May 3, 2021
Bracing for the (1)00 year storm
PurePave used in the entraceway of a home in Toronto’s High Park neighbourhood

Bracing for the (1)00 year storm

Permeable paving technology rises to meet the storm water challenge


One surface can absorb a year’s worth of rainfall within an hour. Another serves as a repository for indigenous plants that can stand up to pedestrian and vehicular traffic. Yet another won the prestigious Red Dot Award, combining artistic flair with a surface that’s 30 per cent porous.

The timing for these innovations couldn’t be better considering cities across Canada are struggling with higher incidence of flooding, loss of biodiversity and the heat sink phenomena. These are challenges landscape professionals are uniquely positioned to address.

The (1)00 year storm?

The municipal mindset with respect to water management used to be that hard surfaces were a good thing, because they helped to expedite the movement of rainfall into the storm drain system. Now, with climate change, what were once considered “100 year storms” are happening every few years. These severe weather events cause major problems in cities, including: sewage overflow into nearby lakes and streams, water pollution in the form of oils and chemicals originating from residential driveways, and downstream erosion caused by the sheer volume of runoff.

All politics is local

Responding to these challenges, Vancouver, B.C., has developed a comprehensive “Rain City Strategy” that includes an arsenal of solutions designed to keep water onsite in both public and private settings, including bioretention rain gardens, green roofs and permeable pavement.

A few years back, the City of Kitchener, Ont., conducted an in-depth permeable pavement study and it is now in the midst of launching a program designed to ramp-up residential interest in keeping water on the home front. Plans are underway for financial incentives for residents to switch from hard to permeable paving surfaces and additional measures, such as rain barrel usage, are part of the mix as well.

Ottawa, Ont., is even further along the process with its “Rain Ready Ottawa” program, that includes a subsidy of up to $5,000 per household to help cover the cost of various residential rainwater retention measures — including — you guessed it, permeable paving.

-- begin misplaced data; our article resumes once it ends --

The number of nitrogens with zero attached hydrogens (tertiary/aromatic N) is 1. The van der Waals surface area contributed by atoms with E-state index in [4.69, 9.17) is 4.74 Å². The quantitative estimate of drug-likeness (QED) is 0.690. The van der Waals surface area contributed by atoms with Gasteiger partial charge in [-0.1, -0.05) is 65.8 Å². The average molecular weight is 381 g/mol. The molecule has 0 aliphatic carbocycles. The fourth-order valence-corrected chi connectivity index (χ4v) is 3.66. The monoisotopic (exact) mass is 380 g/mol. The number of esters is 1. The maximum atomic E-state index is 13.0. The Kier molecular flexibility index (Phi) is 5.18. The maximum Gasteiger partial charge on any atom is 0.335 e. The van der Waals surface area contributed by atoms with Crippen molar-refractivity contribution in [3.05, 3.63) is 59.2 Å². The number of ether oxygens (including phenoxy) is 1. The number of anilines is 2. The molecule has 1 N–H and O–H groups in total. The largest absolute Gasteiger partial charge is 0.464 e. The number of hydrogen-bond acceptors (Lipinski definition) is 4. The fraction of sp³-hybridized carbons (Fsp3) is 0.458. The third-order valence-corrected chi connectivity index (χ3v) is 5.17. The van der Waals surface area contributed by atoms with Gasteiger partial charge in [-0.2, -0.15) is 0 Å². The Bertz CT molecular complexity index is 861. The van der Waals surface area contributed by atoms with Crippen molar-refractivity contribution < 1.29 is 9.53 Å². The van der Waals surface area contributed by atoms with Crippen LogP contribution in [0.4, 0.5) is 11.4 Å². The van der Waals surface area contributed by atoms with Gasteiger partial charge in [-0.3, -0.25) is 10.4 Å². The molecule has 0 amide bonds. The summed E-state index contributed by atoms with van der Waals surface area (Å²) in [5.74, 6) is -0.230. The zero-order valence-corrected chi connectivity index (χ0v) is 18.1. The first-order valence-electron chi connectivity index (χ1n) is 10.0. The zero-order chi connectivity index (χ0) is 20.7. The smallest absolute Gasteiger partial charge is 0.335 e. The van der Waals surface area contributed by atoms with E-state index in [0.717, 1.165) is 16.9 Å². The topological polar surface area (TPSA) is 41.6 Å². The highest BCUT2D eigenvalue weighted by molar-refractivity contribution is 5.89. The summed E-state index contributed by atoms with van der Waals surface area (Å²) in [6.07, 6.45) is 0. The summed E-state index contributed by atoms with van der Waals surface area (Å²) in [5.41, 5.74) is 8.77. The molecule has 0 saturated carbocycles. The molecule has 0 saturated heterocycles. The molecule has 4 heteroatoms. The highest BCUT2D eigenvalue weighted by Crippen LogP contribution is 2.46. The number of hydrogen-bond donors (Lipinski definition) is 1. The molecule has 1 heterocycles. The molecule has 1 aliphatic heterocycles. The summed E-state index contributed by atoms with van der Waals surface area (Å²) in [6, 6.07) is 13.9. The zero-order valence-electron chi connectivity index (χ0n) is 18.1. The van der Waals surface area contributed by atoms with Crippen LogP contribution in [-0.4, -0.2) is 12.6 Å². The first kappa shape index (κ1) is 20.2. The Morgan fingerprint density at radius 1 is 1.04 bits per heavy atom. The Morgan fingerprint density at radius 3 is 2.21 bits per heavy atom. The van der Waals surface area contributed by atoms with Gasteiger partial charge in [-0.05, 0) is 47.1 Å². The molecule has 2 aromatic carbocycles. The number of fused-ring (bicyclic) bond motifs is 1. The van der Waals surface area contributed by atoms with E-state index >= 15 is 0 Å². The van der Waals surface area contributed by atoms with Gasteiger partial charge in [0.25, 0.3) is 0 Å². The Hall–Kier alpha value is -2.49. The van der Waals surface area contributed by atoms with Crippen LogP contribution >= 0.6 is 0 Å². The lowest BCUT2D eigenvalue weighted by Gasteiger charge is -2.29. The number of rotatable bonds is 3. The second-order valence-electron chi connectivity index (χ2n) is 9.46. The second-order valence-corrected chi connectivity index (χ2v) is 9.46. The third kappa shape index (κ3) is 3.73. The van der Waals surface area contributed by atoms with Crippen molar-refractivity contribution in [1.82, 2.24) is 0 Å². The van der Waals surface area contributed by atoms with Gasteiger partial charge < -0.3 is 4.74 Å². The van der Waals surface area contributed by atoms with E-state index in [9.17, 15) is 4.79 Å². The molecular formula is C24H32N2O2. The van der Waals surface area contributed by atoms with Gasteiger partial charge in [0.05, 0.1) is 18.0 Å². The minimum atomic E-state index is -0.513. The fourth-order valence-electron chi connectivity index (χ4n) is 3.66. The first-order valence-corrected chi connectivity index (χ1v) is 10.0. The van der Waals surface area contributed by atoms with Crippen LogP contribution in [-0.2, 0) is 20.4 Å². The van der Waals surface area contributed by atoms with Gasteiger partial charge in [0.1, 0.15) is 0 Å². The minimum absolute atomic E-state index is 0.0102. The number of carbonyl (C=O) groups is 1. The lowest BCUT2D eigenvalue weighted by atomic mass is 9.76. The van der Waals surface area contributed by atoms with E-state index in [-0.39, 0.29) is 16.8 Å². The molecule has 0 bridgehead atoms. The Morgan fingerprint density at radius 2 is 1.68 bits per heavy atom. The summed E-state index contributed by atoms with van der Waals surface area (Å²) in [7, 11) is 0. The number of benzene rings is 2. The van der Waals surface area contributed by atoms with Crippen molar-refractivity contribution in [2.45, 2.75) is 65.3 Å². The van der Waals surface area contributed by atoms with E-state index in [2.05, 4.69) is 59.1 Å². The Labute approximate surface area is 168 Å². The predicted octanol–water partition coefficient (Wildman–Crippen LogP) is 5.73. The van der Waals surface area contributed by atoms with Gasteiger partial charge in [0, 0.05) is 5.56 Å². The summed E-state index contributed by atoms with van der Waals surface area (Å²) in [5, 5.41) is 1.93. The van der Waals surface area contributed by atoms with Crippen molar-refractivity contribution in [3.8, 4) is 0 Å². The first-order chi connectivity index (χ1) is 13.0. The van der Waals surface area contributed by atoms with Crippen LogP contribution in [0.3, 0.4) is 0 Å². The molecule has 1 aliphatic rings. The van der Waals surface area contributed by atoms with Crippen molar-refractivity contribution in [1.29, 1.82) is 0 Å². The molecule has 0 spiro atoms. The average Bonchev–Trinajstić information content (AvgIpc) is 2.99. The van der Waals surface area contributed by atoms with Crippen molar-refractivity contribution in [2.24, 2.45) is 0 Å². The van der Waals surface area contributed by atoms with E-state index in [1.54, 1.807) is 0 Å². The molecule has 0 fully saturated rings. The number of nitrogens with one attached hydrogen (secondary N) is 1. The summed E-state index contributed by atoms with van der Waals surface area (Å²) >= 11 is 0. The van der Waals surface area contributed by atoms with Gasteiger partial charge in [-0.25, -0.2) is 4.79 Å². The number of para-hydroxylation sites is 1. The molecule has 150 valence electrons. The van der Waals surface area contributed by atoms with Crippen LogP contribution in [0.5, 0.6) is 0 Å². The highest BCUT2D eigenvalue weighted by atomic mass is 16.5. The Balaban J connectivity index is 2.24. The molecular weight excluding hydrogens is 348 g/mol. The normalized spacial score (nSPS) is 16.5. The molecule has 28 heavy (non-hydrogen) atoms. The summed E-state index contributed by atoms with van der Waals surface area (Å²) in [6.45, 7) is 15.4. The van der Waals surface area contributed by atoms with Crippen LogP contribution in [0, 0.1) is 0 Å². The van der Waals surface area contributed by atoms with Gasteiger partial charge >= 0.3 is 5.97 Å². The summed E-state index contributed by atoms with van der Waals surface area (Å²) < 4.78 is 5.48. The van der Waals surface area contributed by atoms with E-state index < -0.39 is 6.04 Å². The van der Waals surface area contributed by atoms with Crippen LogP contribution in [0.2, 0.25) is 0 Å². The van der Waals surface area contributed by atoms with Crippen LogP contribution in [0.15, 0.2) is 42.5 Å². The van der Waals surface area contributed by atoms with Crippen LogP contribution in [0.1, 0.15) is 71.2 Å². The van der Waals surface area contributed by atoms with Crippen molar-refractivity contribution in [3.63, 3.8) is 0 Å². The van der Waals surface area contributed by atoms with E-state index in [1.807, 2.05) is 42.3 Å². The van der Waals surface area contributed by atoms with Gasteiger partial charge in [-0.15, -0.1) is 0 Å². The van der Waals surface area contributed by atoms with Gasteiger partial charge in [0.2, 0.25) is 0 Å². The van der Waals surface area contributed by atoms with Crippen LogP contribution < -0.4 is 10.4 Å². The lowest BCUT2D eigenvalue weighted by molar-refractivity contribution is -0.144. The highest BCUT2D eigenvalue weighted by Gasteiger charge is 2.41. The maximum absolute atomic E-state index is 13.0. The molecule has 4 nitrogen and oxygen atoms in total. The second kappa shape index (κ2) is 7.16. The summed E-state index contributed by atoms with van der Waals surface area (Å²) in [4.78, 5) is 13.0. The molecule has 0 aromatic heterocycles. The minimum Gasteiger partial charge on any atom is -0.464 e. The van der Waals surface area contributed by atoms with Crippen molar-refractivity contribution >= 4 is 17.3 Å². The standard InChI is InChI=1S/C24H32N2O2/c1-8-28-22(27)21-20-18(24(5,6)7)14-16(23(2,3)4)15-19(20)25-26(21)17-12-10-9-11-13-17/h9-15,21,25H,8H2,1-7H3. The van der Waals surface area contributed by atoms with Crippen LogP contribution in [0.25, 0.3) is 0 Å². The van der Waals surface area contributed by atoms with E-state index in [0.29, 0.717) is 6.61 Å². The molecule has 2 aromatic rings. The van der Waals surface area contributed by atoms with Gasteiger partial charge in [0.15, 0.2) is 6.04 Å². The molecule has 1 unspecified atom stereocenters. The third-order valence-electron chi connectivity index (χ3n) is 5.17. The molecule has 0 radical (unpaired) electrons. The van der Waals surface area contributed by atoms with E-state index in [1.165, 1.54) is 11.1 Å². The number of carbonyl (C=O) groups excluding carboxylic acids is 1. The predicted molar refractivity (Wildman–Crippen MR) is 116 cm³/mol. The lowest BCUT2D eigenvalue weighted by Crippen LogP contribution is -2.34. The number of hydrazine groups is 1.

“The city has already received dozens of requests from residents ahead of the launch… with many expressing interest in permeable paving,” says program coordinator Simon Greenland-Smith, adding this demand came “before any outreach or promotional efforts have been made.”

Fortunately, permeable paving technology is keeping pace with the increased demand

Absorbing 4,000 litres in one hour

PurePave, for example, can absorb a year’s worth of rainfall within an hour — a feat made possible by combining natural granite aggregate with a proprietary polymer binding agent. PurePave Technologies, based in Ottawa, Ont., says the surface of PurePave is 23 per cent porous and can absorb over 4,000 litres of water per square foot per hour.

Based on studies conducted by the University of Ottawa in 2019, it was determined to have a flexural strength of 6.1 MPa that was maintained even after a 40-cycle freeze thaw test (going from -40 to +40 C). In layman’s terms, approximately six times the strength of asphalt, which goes from 2.8 MPa to less than 1 after the same type of testing.
Green Roof
Green Roof construction
Before and after the installation of permeable pavers by the City of Vancouver on Richards Street.

With that type of porosity, one might question how long it takes for the surface openings to become clogged. However, PurePave CEO Taylor Davis says based on their decade of development and five year history of manufacturing surfaces for contractors, they’ve “found that walkways basically never get clogged. And for driveways, we just recommend a power wash in the spring at the bottom of the curb where the vehicles are entering and exiting.”

Davis says the relatively low maintenance approach is due to the fact the entire PurePave surface infiltrates water, in contrast to just the cracks in between permeable paving stones or concrete blocks

Evaluation program

The tendency of conventional permeable pavers to lose their porosity over time is confirmed by Tim Van Seters, the senior manager of the Toronto Region Conservation Authority’s (TRCA) sustainable technologies evaluation program. His group has been studying interlocking pavers, with joints ranging from four to 12 per cent open space. Their research shows a 45 per cent average volume reduction over five years.

“Joints clog more and more, and then eventually you will get runoff from the surface,” Davis explains. “That’s what you want to avoid because the whole point of permeable paving, is it has got to be permeable.”